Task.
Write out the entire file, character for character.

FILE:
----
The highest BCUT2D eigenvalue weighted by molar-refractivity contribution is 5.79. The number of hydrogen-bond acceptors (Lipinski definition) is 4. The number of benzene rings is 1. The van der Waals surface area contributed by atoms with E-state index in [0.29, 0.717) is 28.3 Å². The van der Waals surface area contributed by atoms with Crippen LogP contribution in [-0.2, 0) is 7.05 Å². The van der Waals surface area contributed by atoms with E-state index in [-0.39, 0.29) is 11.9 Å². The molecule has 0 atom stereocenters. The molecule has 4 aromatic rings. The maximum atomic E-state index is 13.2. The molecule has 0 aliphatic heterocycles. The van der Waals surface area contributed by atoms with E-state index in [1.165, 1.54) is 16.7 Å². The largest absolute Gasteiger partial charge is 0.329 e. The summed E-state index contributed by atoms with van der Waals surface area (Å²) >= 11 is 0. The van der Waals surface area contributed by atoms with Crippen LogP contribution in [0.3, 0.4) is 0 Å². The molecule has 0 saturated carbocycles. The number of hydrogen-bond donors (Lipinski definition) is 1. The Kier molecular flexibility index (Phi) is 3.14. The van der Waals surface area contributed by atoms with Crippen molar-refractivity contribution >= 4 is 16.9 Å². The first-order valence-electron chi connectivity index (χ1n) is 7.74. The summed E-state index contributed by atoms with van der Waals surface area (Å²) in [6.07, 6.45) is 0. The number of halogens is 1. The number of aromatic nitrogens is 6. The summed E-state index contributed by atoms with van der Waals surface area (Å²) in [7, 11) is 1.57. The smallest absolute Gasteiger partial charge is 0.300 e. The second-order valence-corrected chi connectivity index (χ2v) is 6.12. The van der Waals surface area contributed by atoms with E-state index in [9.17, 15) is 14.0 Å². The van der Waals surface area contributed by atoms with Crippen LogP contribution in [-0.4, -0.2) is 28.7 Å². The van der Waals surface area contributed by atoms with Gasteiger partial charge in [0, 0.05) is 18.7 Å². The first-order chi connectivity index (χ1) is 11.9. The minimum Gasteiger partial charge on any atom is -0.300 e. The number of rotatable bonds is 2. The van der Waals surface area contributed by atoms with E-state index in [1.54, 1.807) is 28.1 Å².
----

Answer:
The highest BCUT2D eigenvalue weighted by molar-refractivity contribution is 5.79. The number of hydrogen-bond acceptors (Lipinski definition) is 4. The number of benzene rings is 1. The van der Waals surface area contributed by atoms with E-state index in [0.29, 0.717) is 28.3 Å². The van der Waals surface area contributed by atoms with Crippen LogP contribution in [-0.2, 0) is 7.05 Å². The van der Waals surface area contributed by atoms with E-state index in [-0.39, 0.29) is 11.9 Å². The molecule has 0 atom stereocenters. The molecule has 4 aromatic rings. The maximum atomic E-state index is 13.2. The molecule has 0 aliphatic heterocycles. The van der Waals surface area contributed by atoms with E-state index in [1.165, 1.54) is 16.7 Å². The largest absolute Gasteiger partial charge is 0.329 e. The summed E-state index contributed by atoms with van der Waals surface area (Å²) >= 11 is 0. The van der Waals surface area contributed by atoms with Crippen LogP contribution in [0.3, 0.4) is 0 Å². The molecule has 0 saturated carbocycles. The number of hydrogen-bond donors (Lipinski definition) is 1. The Kier molecular flexibility index (Phi) is 3.14. The van der Waals surface area contributed by atoms with Crippen molar-refractivity contribution >= 4 is 16.9 Å². The first-order valence-electron chi connectivity index (χ1n) is 7.74. The summed E-state index contributed by atoms with van der Waals surface area (Å²) in [6.07, 6.45) is 0. The number of halogens is 1. The number of aromatic nitrogens is 6. The summed E-state index contributed by atoms with van der Waals surface area (Å²) in [7, 11) is 1.57. The smallest absolute Gasteiger partial charge is 0.300 e. The second-order valence-corrected chi connectivity index (χ2v) is 6.12. The van der Waals surface area contributed by atoms with E-state index in [9.17, 15) is 14.0 Å². The van der Waals surface area contributed by atoms with Crippen LogP contribution in [-0.4, -0.2) is 28.7 Å². The van der Waals surface area contributed by atoms with Gasteiger partial charge in [0, 0.05) is 18.7 Å². The first-order chi connectivity index (χ1) is 11.9. The minimum Gasteiger partial charge on any atom is -0.300 e. The number of rotatable bonds is 2. The van der Waals surface area contributed by atoms with E-state index in [1.54, 1.807) is 28.1 Å².